Updated: May 28, 2020
#SceneChange began as an email invitation ‘let’s have a dialogue in strange times’. Our initial conversations, limited to a manageable size zoom page, began as a sharing of experiences of the last few lock-down months, a realisation that we were all so isolated and that one of our primary concerns was the buildings, directors and collaborators that we normally thrive on had gone very quiet. We could see that a relatively small group of directors and chief executives were struggling hard to keep their companies afloat, dealing with furlough, lack of box office and a crash in private sponsorship and hires. We could understand why this was happening, but were acutely aware that there was a real danger that crucial decisions could be made about reopening and programming, without any discussion with the wider freelance community of artists that these institutions depend on to create their art. In this time of crisis we believe that the design community are essential to respond to the immediate problems and also how we can be part of the transformation that will see theatres being reopened with an inevitable shift in audience numbers, expectations and demographics. As shapers of theatrical space and dramaturges of narrative through the use of the space, we feel we are ideally placed to be at the heart of discussions about how theatres in the future will work.
Our first gestures were to highlight the closure of our theatres, the loss of work either through images of abandoned stages, empty model boxes or gloriously textured work desks, rich with the history of past shows, now idle. We started to be proactive, putting out blogs and contacting our immediate colleagues in buildings we had close association with to push for dialogue.This seemed to work ,or at least we rode the tide, and over the next few weeks many of us will be joining group conversations initiated by the buildings, to reach out and share. There are excellent positive developments, such as Fuel theatres open letter to theatres encouraging all companies to employ a freelancer to be part of these discussions. We plan to share as much news as we can with the wider community as we hear it .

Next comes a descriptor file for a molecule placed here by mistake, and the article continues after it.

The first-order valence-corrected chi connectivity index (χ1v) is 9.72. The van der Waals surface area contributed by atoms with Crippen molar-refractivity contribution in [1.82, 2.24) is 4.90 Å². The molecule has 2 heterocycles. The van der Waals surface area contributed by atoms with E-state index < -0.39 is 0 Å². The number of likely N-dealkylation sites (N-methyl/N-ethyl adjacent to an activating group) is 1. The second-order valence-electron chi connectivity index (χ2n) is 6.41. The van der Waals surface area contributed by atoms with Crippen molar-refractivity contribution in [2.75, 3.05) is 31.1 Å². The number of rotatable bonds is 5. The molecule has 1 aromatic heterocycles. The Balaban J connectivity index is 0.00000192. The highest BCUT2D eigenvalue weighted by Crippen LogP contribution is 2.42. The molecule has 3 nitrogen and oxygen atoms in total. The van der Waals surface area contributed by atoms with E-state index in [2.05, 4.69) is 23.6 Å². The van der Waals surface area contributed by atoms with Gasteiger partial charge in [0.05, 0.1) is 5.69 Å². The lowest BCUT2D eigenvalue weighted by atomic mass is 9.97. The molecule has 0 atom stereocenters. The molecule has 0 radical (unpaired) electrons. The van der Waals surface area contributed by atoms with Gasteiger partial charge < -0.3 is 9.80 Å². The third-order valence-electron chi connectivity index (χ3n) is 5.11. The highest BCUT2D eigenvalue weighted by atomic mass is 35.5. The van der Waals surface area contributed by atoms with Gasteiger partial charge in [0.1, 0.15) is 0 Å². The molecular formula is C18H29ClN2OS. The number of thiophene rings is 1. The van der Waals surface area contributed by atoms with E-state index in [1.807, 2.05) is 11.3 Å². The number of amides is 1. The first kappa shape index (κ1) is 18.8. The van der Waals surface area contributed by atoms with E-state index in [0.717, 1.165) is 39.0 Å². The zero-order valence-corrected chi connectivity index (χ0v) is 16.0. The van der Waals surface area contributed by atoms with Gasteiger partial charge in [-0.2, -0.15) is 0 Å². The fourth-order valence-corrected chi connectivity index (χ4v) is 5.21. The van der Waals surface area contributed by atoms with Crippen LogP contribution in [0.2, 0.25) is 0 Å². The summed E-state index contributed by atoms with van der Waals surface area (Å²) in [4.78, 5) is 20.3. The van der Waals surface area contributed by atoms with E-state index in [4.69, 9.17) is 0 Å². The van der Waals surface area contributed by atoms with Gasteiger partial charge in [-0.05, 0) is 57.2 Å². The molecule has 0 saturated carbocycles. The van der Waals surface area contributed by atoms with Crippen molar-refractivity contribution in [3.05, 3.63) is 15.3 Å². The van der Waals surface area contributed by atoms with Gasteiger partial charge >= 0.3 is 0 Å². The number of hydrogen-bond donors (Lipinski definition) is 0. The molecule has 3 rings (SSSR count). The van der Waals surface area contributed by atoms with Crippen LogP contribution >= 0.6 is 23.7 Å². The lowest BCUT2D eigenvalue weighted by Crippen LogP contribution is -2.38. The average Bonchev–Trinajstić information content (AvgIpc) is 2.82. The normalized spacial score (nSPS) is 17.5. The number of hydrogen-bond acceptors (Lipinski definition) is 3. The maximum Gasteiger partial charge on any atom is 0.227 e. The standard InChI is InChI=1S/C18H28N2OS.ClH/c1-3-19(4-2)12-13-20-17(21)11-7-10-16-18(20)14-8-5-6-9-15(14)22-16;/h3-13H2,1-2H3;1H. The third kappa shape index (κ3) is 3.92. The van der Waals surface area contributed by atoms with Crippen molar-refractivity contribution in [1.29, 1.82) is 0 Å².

We are part of a larger wave of action and have become aware of many separate groups of designers in different parts of the country or at particular stages of their careers who are reaching out and talking. We want to be a community open to all stage designers at any stage of their career and throughout the country (even internationally).The full extent of the creeping outsourcing of artist skills from within buildings has now suddenly been made very transparent. A whole community of costume supervisors, production mangers, lighting designers, props makers, costume cutters, wig makers, set builders, sound and video designers and all freelance theatre technicians etc all without work and many falling through the gaps in the support offered to the self-employed. We value their essential contribution and are looking at ways to broaden and highlight the message of the incredible skills base within British theatre ,which also supports the TV and Film industry.
The community is open and growing through the power of Zoom and social media, please join us !